For Fans Of
After repeated listens to Scream
Aim Fire, I cannot for the life of me work out why Bullet For
My Valentine are so popular. The riffs are good, but they’re not
great. The vocals are catchy but I’ve heard better and I thought Trivium have already snapped up the coveted Metallica cover
Well, they must be doing something
right because their debut “The Poison” has sold a million copies
and counting, and the band don’t look like they’ll be slowing down
any time soon. Whether or not their success is off the back of a genuine
talent for song writing or a healthy dose of “right place, right time”
remains to be seen.
It’s always a shame when the
highlight of an entire record is over within the first few minutes.
The album’s title track features some impressive guitar work and an
admirable James Hetfield impression, but it’s the pre-chorus
gang vocals of “over the top, over the top” that really caught my
attention, simply because Over The Top is a cinematic classic
(if you haven’t seen it, GoogleStallone and arm wrestling)!
If BFMV had left it there then the song would be far better,
as the breakdown and poor attempts at screaming are completely unnecessary
and ruin an otherwise decent tune.
“Eye Of The Storm” is a thrash
number that maintains the album’s momentum while still retaining a
sense of melody. The various time changes throughout the song are quite
dynamic and the drum breakdown prior to the guitar solo (complete with
hand claps) sounds like it would be a lot of fun in the live setting.
Although it’s incredibly cheesy
and has more in common with Poison than Iron Maiden, “Hearts
Burst Into Fire” is one of the more impressive ballads I’ve heard
in the last twelve months. Everything from wailing lead guitars and
an acoustic breakdown is present so I can only assume this song will
pop up on a Hollywood action soundtrack in the near future.
Never has the phrase “peaking
too early” been more applicable, as the remainder of the tracks on Scream Aim Fire simply cannot compete with the opening trio. As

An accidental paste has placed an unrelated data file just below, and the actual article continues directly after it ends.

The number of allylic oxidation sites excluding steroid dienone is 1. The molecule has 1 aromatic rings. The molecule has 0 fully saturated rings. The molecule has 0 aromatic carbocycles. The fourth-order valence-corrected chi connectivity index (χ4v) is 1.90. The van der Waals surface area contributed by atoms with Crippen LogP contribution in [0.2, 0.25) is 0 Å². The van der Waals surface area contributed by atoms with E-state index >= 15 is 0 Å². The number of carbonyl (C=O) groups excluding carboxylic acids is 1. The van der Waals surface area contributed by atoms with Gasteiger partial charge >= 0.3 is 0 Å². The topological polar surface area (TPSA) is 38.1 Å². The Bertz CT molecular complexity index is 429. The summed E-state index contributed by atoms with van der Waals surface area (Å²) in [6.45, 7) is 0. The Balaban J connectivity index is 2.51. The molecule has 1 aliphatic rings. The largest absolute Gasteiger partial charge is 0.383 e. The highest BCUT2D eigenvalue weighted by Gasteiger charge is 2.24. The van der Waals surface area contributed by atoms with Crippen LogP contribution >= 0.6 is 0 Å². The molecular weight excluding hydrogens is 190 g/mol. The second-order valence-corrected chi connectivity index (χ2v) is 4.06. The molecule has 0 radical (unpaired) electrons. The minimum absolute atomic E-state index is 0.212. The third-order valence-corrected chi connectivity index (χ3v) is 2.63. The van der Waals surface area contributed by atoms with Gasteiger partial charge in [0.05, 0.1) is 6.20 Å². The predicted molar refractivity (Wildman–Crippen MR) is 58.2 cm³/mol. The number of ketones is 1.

I mentioned earlier, there’s nothing overly bad about these songs,
but they lack a certain something that Bullet’s more popular
“Waking The Demon” makes a
promising start but BFMV’s reliance on over the top choruses
kills whatever punch this song may have packed. “Disappear” has
all the right ingredients for a galloping metal anthem but the lack
of diversity in the riffs and an all too familiar melody courtesy of Matt Tuck renders it ineffective.
power ballads is limited to one per album so “Deliver Us From Evil”
was already behind the eight ball, while “Take It Out On Me” kicks
off like a bull out of a gate but again degenerates into a half time
number punctuated by a nasal vocal delivery. It takes a good three minutes
for “Say Goodnight” to do anything interesting and “End Of Days”
was better as an Arnold Schwarzenegger film. By the time “Last
To Know” showcases some legitimate metal chops it’s a case of too
little, too late.
The first three tracks aside, Scream Aim Fire is a disappointing release from a band who’ve
been given the opportunities and the resources to come up with something
far more musically adventurous. The combination of Matt’s cliché
lyrics and mediocre song writing has ensured that this record is average
- Scream Aim Fire
- Eye Of The Storm
- Hearts Burst Into Fire
- Waking The Demon
- Deliver Us From Evil
- Take It Out On Me
- Say Goodnight